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Preface to Sustainability in Supply Chain Management Casebook: Applications in SCM

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Steven M. Leon introduces his book, which looks at supply chain sustainability from the vantage point of the triple bottom line: social, environmental and financial.
This chapter is from the book


I am delighted to bring you Sustainability in Supply Chain Management Casebook: Applications in SCM. We have distinguished authors and researchers from prestigious institutions bringing you sustainability cases from real world events that challenge the brightest minds. Sustainability in the supply chain isn’t new, however the focus on sustainability in supply chains is on the rise. From corporate social responsibility, protecting the environment, managing scarce resources, maximizing stakeholder value, social and employee preservation; cases in supply chain sustainability are ripe for discussion.

We look at sustainability from the vantage point of the triple bottom line: social, environmental and financial (people, planet and profit). There are literally hundreds of sustainability decisions that can be made in which we have an incredible impact. Executives and managers have the opportunity to make these decisions in at least five areas of the supply chain: plan, source, make, deliver, and return. Sustainability decisions are made regarding the design of products and services, packaging and materials, which suppliers to use, location of suppliers, production methods to reduce waste, how much inventory to carry, what transportation modes to use, how much capacity to maintain, and what to do with products once they reach the end of their life cycle. As you can see, as a supply chain professional, if you want to make an impact in the area of sustainability, you can. There is no shortage of potential areas to make an impact; all you have to do is look for it.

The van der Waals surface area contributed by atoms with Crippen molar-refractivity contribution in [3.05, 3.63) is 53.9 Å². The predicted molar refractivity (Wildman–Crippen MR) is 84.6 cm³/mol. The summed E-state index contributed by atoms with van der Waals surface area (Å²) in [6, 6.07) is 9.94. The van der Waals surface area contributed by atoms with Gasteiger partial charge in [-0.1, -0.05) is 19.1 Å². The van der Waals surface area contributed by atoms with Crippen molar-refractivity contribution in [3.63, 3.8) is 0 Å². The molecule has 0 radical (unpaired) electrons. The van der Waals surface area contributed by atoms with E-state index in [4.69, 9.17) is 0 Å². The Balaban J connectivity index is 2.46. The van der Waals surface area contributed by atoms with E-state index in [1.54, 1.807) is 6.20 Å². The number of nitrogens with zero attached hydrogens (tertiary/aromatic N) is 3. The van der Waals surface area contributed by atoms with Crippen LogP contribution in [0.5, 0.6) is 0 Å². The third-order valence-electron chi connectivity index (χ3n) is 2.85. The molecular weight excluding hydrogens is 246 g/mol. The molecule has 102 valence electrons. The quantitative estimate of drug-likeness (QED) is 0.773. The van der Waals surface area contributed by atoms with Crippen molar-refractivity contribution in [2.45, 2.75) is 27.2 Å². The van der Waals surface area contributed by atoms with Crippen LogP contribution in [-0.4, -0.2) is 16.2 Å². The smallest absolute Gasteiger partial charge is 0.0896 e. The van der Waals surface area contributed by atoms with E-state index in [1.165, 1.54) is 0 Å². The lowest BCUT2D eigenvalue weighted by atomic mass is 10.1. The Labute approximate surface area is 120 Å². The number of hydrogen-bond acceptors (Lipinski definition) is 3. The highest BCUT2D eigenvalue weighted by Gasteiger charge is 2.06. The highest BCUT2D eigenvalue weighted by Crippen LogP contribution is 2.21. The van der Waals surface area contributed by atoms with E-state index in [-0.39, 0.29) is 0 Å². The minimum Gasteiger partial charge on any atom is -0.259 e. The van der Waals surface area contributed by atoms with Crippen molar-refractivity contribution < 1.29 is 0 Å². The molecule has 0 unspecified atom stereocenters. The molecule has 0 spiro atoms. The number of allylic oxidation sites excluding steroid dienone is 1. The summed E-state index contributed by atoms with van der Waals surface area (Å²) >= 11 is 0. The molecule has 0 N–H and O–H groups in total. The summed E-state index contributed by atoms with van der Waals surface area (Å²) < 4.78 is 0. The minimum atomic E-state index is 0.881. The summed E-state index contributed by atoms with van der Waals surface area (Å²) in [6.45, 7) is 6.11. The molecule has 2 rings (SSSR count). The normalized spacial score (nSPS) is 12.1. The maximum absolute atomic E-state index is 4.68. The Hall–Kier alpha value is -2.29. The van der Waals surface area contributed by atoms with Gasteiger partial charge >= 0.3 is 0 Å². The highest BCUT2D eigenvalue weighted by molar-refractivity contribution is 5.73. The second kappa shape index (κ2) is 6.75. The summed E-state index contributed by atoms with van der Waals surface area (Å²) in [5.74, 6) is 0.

Companies and organizations are faced with a myriad of conflicting objectives and goals. Business leaders must stay on top of fast moving parts that often move in different directions. Increasing commodity prices, scarce resources, and increasing tax payments can hinder sustainable profits. Worker safety initiatives, fair wages, employee training, community health and hazardous waste disposal can be costly. Executives will continue to find it necessary to manage drivers that add costs, while at the same time try to increase margins. This is not new however, what is becoming more essential is to include sustainability initiatives into organizational strategies. Sustainability strategies are necessary because customers, politicians and entire communities won’t stand for anything less.

Customers increasingly care about where products and services are made, how they are produced and delivered, what they are made of and who made them. Governments increasingly change regulations and implement new sustainability policies and regulations that impact both profit and non-profit organizations. Community leaders and their constituents demand that the welfare of their communities is sustainable. Communities expect companies to pay fair wages, pay fair taxes and dispose of hazardous materials or waste in an environmentally friendly manner.

Organizations are reviewing their strategies and operations from not only within their organizations; they are taking hard looks along their supply chains to include suppliers, customers, and ultimate consumers. We have identified key areas in which our cases provide many opportunities for in-depth discussions regarding sustainability in supply chains. As with many business decisions, there are no clear cut, one best decision for every company in every situation. Many factors need to be addressed and as such, we have compiled a list of excellent cases where executives and managers must decide what is best for them, their supply chain partners and the communities in which they reside and operate.

In closing, I would like to thank all of the case authors for their hard work and exceptional cases. Without them we would not have been able to provide this engaging publication to you. I would like also to thank Pearson Publishing for all of their support. I hope you enjoy the cases we have provided. I am sure you will find them full of discussion topics which will engage your students and class participants.

  • Thank you,
  • Steve Leon, PhD
  • University of Central Florida
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